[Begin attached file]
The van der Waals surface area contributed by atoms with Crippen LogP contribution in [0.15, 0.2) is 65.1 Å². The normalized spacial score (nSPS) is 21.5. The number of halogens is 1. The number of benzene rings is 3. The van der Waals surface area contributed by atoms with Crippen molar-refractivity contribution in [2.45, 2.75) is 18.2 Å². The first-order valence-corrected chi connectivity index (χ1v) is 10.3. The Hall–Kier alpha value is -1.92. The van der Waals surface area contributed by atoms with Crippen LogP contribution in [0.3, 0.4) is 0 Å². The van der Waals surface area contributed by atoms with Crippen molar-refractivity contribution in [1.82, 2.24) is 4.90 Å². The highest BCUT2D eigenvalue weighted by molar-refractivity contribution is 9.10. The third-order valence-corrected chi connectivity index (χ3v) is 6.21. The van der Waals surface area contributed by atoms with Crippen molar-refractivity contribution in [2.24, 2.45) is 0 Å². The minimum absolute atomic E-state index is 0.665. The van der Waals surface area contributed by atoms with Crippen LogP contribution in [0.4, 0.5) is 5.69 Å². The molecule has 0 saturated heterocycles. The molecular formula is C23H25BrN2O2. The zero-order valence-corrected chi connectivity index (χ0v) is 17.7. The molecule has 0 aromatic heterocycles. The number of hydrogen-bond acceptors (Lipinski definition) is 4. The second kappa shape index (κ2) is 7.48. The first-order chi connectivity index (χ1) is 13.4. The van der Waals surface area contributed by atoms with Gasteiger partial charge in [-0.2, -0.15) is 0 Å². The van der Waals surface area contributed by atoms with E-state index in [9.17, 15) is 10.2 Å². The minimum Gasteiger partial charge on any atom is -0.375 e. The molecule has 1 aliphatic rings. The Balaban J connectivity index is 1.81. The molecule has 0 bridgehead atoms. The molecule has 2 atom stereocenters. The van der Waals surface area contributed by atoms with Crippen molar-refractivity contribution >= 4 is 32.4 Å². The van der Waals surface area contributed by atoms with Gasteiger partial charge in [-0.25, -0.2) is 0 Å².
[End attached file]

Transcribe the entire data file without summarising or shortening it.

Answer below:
The van der Waals surface area contributed by atoms with Crippen LogP contribution in [0.15, 0.2) is 65.1 Å². The normalized spacial score (nSPS) is 21.5. The number of halogens is 1. The number of benzene rings is 3. The van der Waals surface area contributed by atoms with Crippen molar-refractivity contribution in [2.45, 2.75) is 18.2 Å². The first-order valence-corrected chi connectivity index (χ1v) is 10.3. The Hall–Kier alpha value is -1.92. The van der Waals surface area contributed by atoms with Crippen LogP contribution in [0.3, 0.4) is 0 Å². The van der Waals surface area contributed by atoms with Crippen molar-refractivity contribution in [1.82, 2.24) is 4.90 Å². The highest BCUT2D eigenvalue weighted by molar-refractivity contribution is 9.10. The third-order valence-corrected chi connectivity index (χ3v) is 6.21. The van der Waals surface area contributed by atoms with Crippen molar-refractivity contribution in [2.24, 2.45) is 0 Å². The minimum absolute atomic E-state index is 0.665. The van der Waals surface area contributed by atoms with Crippen LogP contribution in [0.4, 0.5) is 5.69 Å². The molecule has 0 saturated heterocycles. The molecular formula is C23H25BrN2O2. The zero-order valence-corrected chi connectivity index (χ0v) is 17.7. The molecule has 0 aromatic heterocycles. The number of hydrogen-bond acceptors (Lipinski definition) is 4. The second kappa shape index (κ2) is 7.48. The first-order chi connectivity index (χ1) is 13.4. The van der Waals surface area contributed by atoms with Gasteiger partial charge in [-0.2, -0.15) is 0 Å². The van der Waals surface area contributed by atoms with E-state index in [9.17, 15) is 10.2 Å². The minimum Gasteiger partial charge on any atom is -0.375 e. The molecule has 1 aliphatic rings. The Balaban J connectivity index is 1.81. The molecule has 0 bridgehead atoms. The molecule has 2 atom stereocenters. The van der Waals surface area contributed by atoms with Crippen molar-refractivity contribution >= 4 is 32.4 Å². The van der Waals surface area contributed by atoms with Gasteiger partial charge in [-0.25, -0.2) is 0 Å².